Budgens store owners have expressed their relief and renewed confidence in the brand after Musgrave GB performed a U-turn on plans to scrap its retailer rebate scheme.

The rebate scheme was due to be scrapped as part of a new marketing and investment plan for the Budgens brand, but the company revamped its proposals following an open rebellion by members. Many retailers contacted C-Store with their concerns, explaining how the rebate is a vital part of the symbol group model, and in many cases the sole source of profitability.

Speaking to C-Store, Musgrave md Peter Ridler confirmed that the rebate scheme would remain in place as part of an £18m annual investment in Budgens.

Other investment in the brand will take three main forms, namely proposition, technology and marketing, Ridler continued, with an increased focus on improving margins by driving even higher participation of fresh food in the product mix.

Welcoming the decision, Paul Gardner of Budgens Islington, London, said: “I’m really relieved and pleased that the plan is a good one to take the brand forward, and also suits my store. I do accept the partnership has to work for both parties, but my concerns have been eased for now.”

Mike Duffy of Duffy’s Budgens in Lightwater, Surrey, said: “I am extremely pleased Peter and his team have reversed their decision. It shows courage.” But he added that Musgrave now had “a challenge to win back retailer confidence”.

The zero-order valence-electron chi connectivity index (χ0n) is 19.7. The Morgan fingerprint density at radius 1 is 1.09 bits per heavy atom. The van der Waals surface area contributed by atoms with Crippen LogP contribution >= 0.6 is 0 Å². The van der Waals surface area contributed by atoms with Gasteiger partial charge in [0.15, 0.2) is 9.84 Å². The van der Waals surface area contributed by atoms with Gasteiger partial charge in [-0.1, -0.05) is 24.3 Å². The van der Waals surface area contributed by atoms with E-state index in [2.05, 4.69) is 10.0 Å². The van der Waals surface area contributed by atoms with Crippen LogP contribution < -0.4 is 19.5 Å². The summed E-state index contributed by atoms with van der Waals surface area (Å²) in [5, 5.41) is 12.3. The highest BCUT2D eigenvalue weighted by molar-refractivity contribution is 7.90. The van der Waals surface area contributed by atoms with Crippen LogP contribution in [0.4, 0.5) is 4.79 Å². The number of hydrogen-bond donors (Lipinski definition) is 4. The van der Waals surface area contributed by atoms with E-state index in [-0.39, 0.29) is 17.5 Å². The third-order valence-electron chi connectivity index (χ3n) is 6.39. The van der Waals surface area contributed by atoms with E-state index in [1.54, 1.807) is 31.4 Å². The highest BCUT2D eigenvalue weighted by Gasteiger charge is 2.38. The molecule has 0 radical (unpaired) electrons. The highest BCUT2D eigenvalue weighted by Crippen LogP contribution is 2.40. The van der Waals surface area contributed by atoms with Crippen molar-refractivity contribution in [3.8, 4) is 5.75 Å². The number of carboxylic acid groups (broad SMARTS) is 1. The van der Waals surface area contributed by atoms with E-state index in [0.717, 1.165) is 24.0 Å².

David Knight, who owns two Knight’s Budgens stores in West Sussex, said it was unfortunate that it was “done in the way it was done”. “But ultimately retailer profitability has been stabilised and the overall strategy is the right decision - it’s a good clear vision,” he added.

The focus of ‘proposition’ investment will be to get more stores aligned with the new model currently trialled at the company’s Broadstone store, with new product ranges and stronger sales of fresh and local products, while a major investment in technology will enable stores to offer click and collect, and to operate mobile self-checkouts if required.

There will be increased spending on above-the-line advertising, including a new TV campaign to be launched in the autumn. In addition, a new Budgens own-brand is to be developed, with the SuperValu label to be phased out of Budgens stores but retained in Londis outlets.

“The new Budgens label will sit in the middle-to-premium space, and will predominantly be in fresh food, which is central to the brand proposition,” Ridler said.

David said it was “reassuring” Supervalu was being phased out, and he welcomed the “aspiration” of the plans for click and collect, which he would consider himself.

“However, there is a caveat in that the overall proposition won’t do it for stores in less affluent areas, where a focus on fresh and niche products won’t work. What they do with those stores is the big question,” he said.